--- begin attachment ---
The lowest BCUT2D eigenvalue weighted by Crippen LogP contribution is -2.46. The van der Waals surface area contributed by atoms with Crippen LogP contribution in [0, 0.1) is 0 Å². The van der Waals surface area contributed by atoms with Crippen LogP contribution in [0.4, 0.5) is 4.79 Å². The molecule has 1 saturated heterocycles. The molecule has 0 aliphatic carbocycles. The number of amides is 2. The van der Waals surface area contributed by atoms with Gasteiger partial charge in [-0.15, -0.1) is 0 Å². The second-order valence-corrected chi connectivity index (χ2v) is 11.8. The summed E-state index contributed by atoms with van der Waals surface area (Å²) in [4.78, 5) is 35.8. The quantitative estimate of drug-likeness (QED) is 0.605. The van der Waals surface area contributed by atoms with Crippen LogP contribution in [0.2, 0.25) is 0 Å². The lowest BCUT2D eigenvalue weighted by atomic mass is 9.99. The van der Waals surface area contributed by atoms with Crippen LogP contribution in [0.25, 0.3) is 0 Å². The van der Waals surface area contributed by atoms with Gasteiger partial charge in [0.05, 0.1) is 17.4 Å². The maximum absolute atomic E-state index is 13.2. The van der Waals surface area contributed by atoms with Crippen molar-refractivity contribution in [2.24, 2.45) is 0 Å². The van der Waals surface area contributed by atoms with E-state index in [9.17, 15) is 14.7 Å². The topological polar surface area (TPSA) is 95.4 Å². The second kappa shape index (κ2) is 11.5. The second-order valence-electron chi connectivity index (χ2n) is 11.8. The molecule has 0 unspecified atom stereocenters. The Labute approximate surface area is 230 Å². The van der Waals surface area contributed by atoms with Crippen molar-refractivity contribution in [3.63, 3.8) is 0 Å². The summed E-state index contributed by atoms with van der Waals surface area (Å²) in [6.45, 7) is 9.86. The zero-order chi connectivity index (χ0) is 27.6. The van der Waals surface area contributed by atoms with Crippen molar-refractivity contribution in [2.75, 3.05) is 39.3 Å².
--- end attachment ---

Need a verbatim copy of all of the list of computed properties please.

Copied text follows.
The lowest BCUT2D eigenvalue weighted by Crippen LogP contribution is -2.46. The van der Waals surface area contributed by atoms with Crippen LogP contribution in [0, 0.1) is 0 Å². The van der Waals surface area contributed by atoms with Crippen LogP contribution in [0.4, 0.5) is 4.79 Å². The molecule has 1 saturated heterocycles. The molecule has 0 aliphatic carbocycles. The number of amides is 2. The van der Waals surface area contributed by atoms with Gasteiger partial charge in [-0.15, -0.1) is 0 Å². The second-order valence-corrected chi connectivity index (χ2v) is 11.8. The summed E-state index contributed by atoms with van der Waals surface area (Å²) in [4.78, 5) is 35.8. The quantitative estimate of drug-likeness (QED) is 0.605. The van der Waals surface area contributed by atoms with Crippen LogP contribution in [0.2, 0.25) is 0 Å². The lowest BCUT2D eigenvalue weighted by atomic mass is 9.99. The van der Waals surface area contributed by atoms with Crippen LogP contribution in [0.25, 0.3) is 0 Å². The van der Waals surface area contributed by atoms with Gasteiger partial charge in [0.05, 0.1) is 17.4 Å². The maximum absolute atomic E-state index is 13.2. The van der Waals surface area contributed by atoms with Crippen molar-refractivity contribution in [2.24, 2.45) is 0 Å². The van der Waals surface area contributed by atoms with E-state index in [9.17, 15) is 14.7 Å². The topological polar surface area (TPSA) is 95.4 Å². The second kappa shape index (κ2) is 11.5. The second-order valence-electron chi connectivity index (χ2n) is 11.8. The molecule has 0 unspecified atom stereocenters. The Labute approximate surface area is 230 Å². The van der Waals surface area contributed by atoms with Crippen molar-refractivity contribution in [3.63, 3.8) is 0 Å². The summed E-state index contributed by atoms with van der Waals surface area (Å²) in [6.45, 7) is 9.86. The zero-order chi connectivity index (χ0) is 27.6. The van der Waals surface area contributed by atoms with Crippen molar-refractivity contribution in [2.75, 3.05) is 39.3 Å².